Fort Richardson: Fort Richardson National Cemetery

Sitka: Sitka National Cemetery

Alaska VA Benefit Resources

Alaska provides Veterans with a Regional Benefits Office and a VA Medical Center.

Alaska VA Regional Benefits Office

Alaska VA Medical Centers

Important information for Alaska Veteran Benefits:

For Veterans applying for VA benefits for the first time, you must submit a copy of your DD 214 (discharge paperwork). This will provide your discharge status, along with your full name, social security number, branch of service, and dates for which you served. Honorable and general discharges qualify a Veteran for most VA benefits.

You should always keep your paperwork, along with your medical records, in a safe place where you and your family can have access to them. It is imperative to have it in a location where it cannot be destroyed or tampered with, which includes a safe.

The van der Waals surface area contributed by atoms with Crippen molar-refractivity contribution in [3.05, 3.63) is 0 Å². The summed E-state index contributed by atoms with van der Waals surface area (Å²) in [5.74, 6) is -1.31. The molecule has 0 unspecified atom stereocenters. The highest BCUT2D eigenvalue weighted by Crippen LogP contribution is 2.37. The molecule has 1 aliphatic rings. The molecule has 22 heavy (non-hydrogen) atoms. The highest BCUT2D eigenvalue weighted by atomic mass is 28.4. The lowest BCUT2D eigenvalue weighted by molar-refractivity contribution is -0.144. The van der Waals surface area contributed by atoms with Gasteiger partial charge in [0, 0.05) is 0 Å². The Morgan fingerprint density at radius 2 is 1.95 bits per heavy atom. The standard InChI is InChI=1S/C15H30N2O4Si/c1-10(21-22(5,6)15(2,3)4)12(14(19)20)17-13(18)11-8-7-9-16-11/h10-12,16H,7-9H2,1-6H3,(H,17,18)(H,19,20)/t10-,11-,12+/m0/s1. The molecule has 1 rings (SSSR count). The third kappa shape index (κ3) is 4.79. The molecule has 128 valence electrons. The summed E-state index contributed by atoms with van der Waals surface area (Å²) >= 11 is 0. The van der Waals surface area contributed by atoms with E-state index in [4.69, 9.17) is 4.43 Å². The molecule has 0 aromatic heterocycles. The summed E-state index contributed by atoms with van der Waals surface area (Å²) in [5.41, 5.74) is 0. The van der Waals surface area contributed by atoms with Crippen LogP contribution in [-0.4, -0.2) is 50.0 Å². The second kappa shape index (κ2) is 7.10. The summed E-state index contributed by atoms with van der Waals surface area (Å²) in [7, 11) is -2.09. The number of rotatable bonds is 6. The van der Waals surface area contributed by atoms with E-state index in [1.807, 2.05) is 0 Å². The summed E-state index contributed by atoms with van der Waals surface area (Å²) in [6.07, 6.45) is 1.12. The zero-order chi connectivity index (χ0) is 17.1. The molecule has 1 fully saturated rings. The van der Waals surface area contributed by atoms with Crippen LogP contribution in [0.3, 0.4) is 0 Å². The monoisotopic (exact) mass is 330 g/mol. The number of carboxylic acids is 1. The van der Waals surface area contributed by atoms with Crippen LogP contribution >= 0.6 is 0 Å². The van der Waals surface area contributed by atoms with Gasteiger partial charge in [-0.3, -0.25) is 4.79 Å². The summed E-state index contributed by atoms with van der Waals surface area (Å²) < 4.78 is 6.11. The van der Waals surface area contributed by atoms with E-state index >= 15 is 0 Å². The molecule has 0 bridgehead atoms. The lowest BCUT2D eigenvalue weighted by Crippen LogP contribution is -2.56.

Your eligibility for most VA benefits is based upon discharge from active military service under other than dishonorable conditions. Active service means full-time service as a member of the Army, Navy, Air Force, Marine Corps, Coast Guard, or as a commissioned officer of the Public Health Service, the Environmental Services Administration or the National Oceanic and Atmospheric Administration.

Any Veteran discharged from the military under the conditions of “Dishonorable” due to bad conduct discharges issued by general courts-martial may bar VA benefits. Veterans in prison and parolees may be eligible for certain VA benefits. VA regional offices can clarify the eligibility of prisoners, parolees, and individuals with multiple discharges issued under differing conditions.

*This information is accurate as of December 2019

Alaska Veteran Benefits

If you are a disabled Veteran in Alaska and are VA rated 90% or less, you may be eligible for additional benefits. Contact Veterans Guardian for a free consultation with no obligation. Let us review your claim to determine whether you qualify for additional benefits.